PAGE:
Centering for Wellness programs use methods that are represented significantly in scientific research. This page contains information obtained from relevant scholarly articles pertaining to the use of various holistic practices and complementary medicines.
The headers in this section correspond to the names of the articles. A bibliography is listed at the bottom of the page in APA style.
New Report Links Leading Causes of Death in Upstate New York to Personal Behaviors and Lifestyle Factors
In a report issued by BlueCross BlueShield (2008), the authors referenced findings indicative of the benefits that mindfulness meditation can have on cancer patients.
In a controlled study of ninety cancer patients who did mindfulness meditation for 7 weeks, 31% had fewer symptoms of stress and 65% had fewer episodes of mood disturbance than those who did not meditate. Some studies have also suggested that more meditation improves the chance of a positive outcome. (Redmond, 2008)
The Influence of Mind on Cancer
In this article, (Cunningham, 1985) the author contends that personality factors and mental status can be attributed to cancer onset and immunological function or dysfunction. The abstract from this article is quoted below:
The possibility that mental factors may influence the onset and progress of cancer, long contentious, has been given more credibility by recent research in three separate areas that are briefly reviewed here. First, there is clear evidence from experiments with animals that stress and mental state can modulate the growth of neoplasms. It is also becoming well established in both animals and humans that mental factors can affect the function of the immune system, a pathway through which mind may influence cancer growth. Second, a number of prospective studies have been published to supplement the large existing literature correlating human personality factors with risk of developing the disease. It is suggested that depression and repressive tendencies are among those characteristics favoring cancer, although there is great variation in results between studies. Third, a number of large but uncontrolled clinical studies imply that various psychological interventions may increase longevity of cancer patients: a pressing need is seen for controlled investigations of this claim.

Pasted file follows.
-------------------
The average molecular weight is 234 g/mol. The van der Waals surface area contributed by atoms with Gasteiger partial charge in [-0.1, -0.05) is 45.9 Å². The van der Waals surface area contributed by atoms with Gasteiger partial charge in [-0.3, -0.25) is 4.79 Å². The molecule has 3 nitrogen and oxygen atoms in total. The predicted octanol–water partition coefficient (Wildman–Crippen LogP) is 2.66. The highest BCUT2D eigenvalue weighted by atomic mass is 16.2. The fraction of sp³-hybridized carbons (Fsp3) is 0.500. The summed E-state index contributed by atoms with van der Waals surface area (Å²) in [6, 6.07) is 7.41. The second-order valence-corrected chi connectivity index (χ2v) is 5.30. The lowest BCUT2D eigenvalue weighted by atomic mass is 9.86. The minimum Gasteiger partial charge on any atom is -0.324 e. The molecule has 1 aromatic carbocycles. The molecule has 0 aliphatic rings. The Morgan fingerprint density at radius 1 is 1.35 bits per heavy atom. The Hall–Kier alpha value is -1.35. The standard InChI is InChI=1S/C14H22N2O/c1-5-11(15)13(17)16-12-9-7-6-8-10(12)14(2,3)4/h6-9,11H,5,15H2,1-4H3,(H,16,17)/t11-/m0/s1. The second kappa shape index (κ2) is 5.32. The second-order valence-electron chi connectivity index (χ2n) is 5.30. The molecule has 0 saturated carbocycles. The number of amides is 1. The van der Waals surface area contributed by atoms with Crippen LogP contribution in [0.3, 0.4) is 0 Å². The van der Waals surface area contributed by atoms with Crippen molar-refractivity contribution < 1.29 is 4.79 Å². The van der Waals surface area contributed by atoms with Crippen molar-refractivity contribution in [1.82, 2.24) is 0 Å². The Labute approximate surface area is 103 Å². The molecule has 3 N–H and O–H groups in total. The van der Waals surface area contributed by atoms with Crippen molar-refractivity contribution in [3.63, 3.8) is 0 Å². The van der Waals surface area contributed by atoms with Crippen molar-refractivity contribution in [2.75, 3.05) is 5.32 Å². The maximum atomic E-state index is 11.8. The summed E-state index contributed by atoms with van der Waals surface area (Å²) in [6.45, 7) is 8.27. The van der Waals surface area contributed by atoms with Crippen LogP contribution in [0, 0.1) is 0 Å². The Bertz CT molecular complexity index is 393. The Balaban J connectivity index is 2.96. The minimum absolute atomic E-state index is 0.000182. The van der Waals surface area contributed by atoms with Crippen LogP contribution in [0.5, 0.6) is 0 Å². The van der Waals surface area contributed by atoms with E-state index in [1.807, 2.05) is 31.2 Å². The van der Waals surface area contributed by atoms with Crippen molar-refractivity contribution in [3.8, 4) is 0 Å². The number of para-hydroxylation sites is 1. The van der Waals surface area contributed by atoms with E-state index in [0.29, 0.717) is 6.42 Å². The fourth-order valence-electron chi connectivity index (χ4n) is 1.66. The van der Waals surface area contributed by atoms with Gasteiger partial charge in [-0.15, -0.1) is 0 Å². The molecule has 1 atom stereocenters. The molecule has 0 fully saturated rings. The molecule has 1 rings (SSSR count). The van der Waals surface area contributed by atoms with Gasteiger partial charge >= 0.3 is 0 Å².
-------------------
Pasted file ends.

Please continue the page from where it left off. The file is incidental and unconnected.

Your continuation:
(American Cancer Society, 2008)
This article on meditation discusses the empirical evidence indicative of significant health benefits for the use of meditation in cancer patients. The conclusion from this article is quoted below.
Studies of mindfulness meditation found that it seemed to help with symptoms of anxiety. One controlled study with a group of healthy workers found more brain activity in an area linked to positive emotional states in those who meditated. The same study found that those who meditated had a better immune response to the influenza vaccine than those who did not meditate.
Mind-Body Medicine: State of the Science, Implications for Practice
In this article, the authors (Astin, Shapiro, Eisenberg, & Forys, 2003) contend that the use of mind-body therapies have significant efficacy as treatments for several chronic conditions including:
- coronary artery disease
- disease & treatment-related symptoms of cancer
- complications from postsurgical procedures
Quoted below is the abstract of the article.
Drawing principally from systematic reviews and meta-analyses, there is considerable evidence of efficacy for several mind-body therapies in the treatment of coronary artery disease (e.g., cardiac rehabilitation), headaches, insomnia, incontinence, chronic low back pain, disease and treatment related symptoms of cancer, and improving postsurgical outcomes. We found moderate evidence of efficacy for mind-body therapies in the areas of hypertension and arthritis. Additional research is required to clarify the relative efficacy of different mind-body therapies, factors (such as specific patient characteristics) that might predict more or less successful outcomes, and mechanisms of action. Research is also necessary to examine the cost offsets associated with mind-body therapies.
Conclusions: There is now considerable evidence that an array of mind-body therapies can be used as effective adjuncts to conventional medical treatment for a number of common clinical conditions.
American Cancer Society. (2008, November 1). Meditation. Retrieved November 17, 2009, from American Cancer Society: http://www.cancer.org/docroot/eto/content/eto_5_3x_meditation.asp
Astin, J. A., Shapiro, S. S., Eisenberg, D. M., & Forys, K. L. (2003). Mind-Body Medicine: State of the Science, Implications for Practice. J Am Board Family Practitioners , 131-147.
Cunningham, A. (1985). The Influence of Mind on Cancer. Canadian Psychology , 13-19.
Redmond, J. (2008, October 23). New Report Links Leading Causes of Death In Upstate New York to Personal Behaviors And Lifestyle Choicse.
Smith, J. (2004). Alterations in brain and immune function produced by mindfulness meditation: three caveats. Psychosomatic Medicine , 148-152.